It was a late summer day 2 years back up on our Little Hat Creek ranch that an idea began to precipitate in my mind. We have a small private inholding in the middle of the 46,000 acres of range—a place for some loading corrals at the end of a decent dirt road, and, of course, Little Hat Creek itself, the sinuous centerpiece of the 1800s ranch that made for lifeblood of the little ranch in the middle of the Idaho outback.
Beavers had returned to the ranch, too, after a many-years absence, and over the few years watching their return, I think I might have imbibed some beaver blood of my own. I couldn’t stop obsessing about them and their keystone effects on our rangeland ecosystem. I was seeing fish and birds like I’d never seen before. Even the endangered sage grouse appeared to be returning. On one trip horseback down Little Hat’s ancient trails (indigenous people used it for millennia before we did), I counted an unprecedented 46 birds.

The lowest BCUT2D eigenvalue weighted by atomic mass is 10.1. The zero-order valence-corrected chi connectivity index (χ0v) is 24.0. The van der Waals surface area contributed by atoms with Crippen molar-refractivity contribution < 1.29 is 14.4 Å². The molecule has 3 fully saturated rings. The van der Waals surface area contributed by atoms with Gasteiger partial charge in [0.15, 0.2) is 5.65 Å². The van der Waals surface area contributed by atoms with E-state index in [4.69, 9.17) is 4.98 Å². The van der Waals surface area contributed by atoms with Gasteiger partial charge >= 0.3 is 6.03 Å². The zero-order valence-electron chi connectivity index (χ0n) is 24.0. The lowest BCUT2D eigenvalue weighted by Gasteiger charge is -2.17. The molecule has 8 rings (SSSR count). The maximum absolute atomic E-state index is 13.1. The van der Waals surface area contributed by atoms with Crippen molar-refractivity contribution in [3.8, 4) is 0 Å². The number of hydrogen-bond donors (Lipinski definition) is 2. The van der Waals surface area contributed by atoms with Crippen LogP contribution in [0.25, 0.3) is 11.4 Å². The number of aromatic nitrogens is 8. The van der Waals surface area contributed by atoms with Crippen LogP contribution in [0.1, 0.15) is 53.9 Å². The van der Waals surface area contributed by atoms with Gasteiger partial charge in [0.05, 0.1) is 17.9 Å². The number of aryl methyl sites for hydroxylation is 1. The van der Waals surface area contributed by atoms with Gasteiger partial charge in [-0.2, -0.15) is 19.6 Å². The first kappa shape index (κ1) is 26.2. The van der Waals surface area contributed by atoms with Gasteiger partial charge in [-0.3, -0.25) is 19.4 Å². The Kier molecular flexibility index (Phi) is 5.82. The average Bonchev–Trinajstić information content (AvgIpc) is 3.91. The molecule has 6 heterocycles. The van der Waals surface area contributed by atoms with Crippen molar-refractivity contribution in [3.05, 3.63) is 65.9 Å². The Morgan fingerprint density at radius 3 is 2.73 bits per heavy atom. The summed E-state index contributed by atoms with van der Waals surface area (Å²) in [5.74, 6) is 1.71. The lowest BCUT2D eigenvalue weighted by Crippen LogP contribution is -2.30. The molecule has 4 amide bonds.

I was on foot today, going to check on the status of recent dam construction on the ranch. I was in no way their project supervisor, but I was concerned about the inhabitants of the creek ecosystem. Everything from beavers to birds and frogs to fish were in jeopardy this year due the drought effects on Little Hat’s streamflow (that summer two years ago was the worst drought seen in our area in 127 years).
As I came up to the latest beaver impoundments, I was relieved. The dams were secure, and water was stored. What that meant was that this portion of the creek would never go dry, and they had established a sort of aquatic refuge for all of the creek inhabitants to come to. The ponds were large, and they would provide a long-lasting sustained flow downstream that would maintain life.
But then, I noticed a problem. Someone, or something had been grazing along the creek. All of the Nebraska sedge and Baltic rush had been eaten. Frustration welled up in me as a first response. Several of my twenty-something daughters were on the range with the cattle this week, and apparently, they had lost control of the herd, and some of their recalcitrant beeves had found their way to the creek, following those two Gs before the crew regathered them.